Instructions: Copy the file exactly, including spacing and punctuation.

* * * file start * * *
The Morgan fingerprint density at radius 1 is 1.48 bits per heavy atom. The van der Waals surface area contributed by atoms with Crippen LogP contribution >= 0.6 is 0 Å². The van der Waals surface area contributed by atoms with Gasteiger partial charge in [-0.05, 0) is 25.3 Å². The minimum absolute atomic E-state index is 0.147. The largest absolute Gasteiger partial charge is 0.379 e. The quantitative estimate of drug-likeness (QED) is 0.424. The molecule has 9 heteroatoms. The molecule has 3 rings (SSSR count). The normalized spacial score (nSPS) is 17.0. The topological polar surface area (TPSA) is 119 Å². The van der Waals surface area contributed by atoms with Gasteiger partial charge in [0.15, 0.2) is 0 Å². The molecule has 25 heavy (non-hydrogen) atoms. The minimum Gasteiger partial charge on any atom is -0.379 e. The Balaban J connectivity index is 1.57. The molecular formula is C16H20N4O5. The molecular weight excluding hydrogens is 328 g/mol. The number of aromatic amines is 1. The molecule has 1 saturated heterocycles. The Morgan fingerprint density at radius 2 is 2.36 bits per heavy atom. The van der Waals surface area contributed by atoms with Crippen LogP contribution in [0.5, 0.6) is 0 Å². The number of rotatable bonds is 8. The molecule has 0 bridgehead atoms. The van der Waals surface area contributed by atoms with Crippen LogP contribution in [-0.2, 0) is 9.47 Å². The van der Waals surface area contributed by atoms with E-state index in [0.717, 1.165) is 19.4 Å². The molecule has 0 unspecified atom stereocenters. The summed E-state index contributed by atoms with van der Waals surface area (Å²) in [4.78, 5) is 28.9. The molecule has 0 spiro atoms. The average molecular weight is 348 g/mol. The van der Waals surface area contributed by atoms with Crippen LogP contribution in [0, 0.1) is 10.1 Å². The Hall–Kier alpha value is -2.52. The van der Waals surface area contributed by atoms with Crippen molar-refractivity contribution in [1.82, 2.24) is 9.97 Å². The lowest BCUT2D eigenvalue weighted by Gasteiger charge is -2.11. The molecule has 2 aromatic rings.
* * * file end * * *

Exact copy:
The Morgan fingerprint density at radius 1 is 1.48 bits per heavy atom. The van der Waals surface area contributed by atoms with Crippen LogP contribution >= 0.6 is 0 Å². The van der Waals surface area contributed by atoms with Gasteiger partial charge in [-0.05, 0) is 25.3 Å². The minimum absolute atomic E-state index is 0.147. The largest absolute Gasteiger partial charge is 0.379 e. The quantitative estimate of drug-likeness (QED) is 0.424. The molecule has 9 heteroatoms. The molecule has 3 rings (SSSR count). The normalized spacial score (nSPS) is 17.0. The topological polar surface area (TPSA) is 119 Å². The van der Waals surface area contributed by atoms with Gasteiger partial charge in [0.15, 0.2) is 0 Å². The molecule has 25 heavy (non-hydrogen) atoms. The minimum Gasteiger partial charge on any atom is -0.379 e. The Balaban J connectivity index is 1.57. The molecular formula is C16H20N4O5. The molecular weight excluding hydrogens is 328 g/mol. The number of aromatic amines is 1. The molecule has 1 saturated heterocycles. The Morgan fingerprint density at radius 2 is 2.36 bits per heavy atom. The van der Waals surface area contributed by atoms with Crippen LogP contribution in [0.5, 0.6) is 0 Å². The number of rotatable bonds is 8. The molecule has 0 bridgehead atoms. The van der Waals surface area contributed by atoms with Crippen LogP contribution in [-0.2, 0) is 9.47 Å². The van der Waals surface area contributed by atoms with E-state index in [0.717, 1.165) is 19.4 Å². The molecule has 0 unspecified atom stereocenters. The summed E-state index contributed by atoms with van der Waals surface area (Å²) in [4.78, 5) is 28.9. The molecule has 0 spiro atoms. The average molecular weight is 348 g/mol. The van der Waals surface area contributed by atoms with Crippen LogP contribution in [0, 0.1) is 10.1 Å². The Hall–Kier alpha value is -2.52. The van der Waals surface area contributed by atoms with Crippen molar-refractivity contribution in [1.82, 2.24) is 9.97 Å². The lowest BCUT2D eigenvalue weighted by Gasteiger charge is -2.11. The molecule has 2 aromatic rings.